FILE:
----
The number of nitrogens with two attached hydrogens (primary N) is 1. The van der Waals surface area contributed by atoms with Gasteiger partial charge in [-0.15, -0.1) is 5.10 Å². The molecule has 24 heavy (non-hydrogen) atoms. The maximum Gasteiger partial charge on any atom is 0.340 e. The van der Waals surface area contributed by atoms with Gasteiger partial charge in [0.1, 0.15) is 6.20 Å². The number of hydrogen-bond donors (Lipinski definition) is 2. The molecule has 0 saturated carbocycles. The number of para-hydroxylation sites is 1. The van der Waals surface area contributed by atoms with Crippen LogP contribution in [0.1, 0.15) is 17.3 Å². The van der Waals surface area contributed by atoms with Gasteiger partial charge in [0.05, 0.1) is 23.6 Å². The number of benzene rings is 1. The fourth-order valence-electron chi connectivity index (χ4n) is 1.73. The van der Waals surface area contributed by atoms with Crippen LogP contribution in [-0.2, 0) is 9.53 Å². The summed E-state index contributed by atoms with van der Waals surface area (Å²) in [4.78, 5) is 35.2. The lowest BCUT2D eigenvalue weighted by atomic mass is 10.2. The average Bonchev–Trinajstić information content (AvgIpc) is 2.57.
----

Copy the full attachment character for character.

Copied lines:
The number of nitrogens with two attached hydrogens (primary N) is 1. The van der Waals surface area contributed by atoms with Gasteiger partial charge in [-0.15, -0.1) is 5.10 Å². The molecule has 24 heavy (non-hydrogen) atoms. The maximum Gasteiger partial charge on any atom is 0.340 e. The van der Waals surface area contributed by atoms with Gasteiger partial charge in [0.1, 0.15) is 6.20 Å². The number of hydrogen-bond donors (Lipinski definition) is 2. The molecule has 0 saturated carbocycles. The number of para-hydroxylation sites is 1. The van der Waals surface area contributed by atoms with Crippen LogP contribution in [0.1, 0.15) is 17.3 Å². The van der Waals surface area contributed by atoms with Gasteiger partial charge in [0.05, 0.1) is 23.6 Å². The number of benzene rings is 1. The fourth-order valence-electron chi connectivity index (χ4n) is 1.73. The van der Waals surface area contributed by atoms with Crippen LogP contribution in [-0.2, 0) is 9.53 Å². The summed E-state index contributed by atoms with van der Waals surface area (Å²) in [4.78, 5) is 35.2. The lowest BCUT2D eigenvalue weighted by atomic mass is 10.2. The average Bonchev–Trinajstić information content (AvgIpc) is 2.57.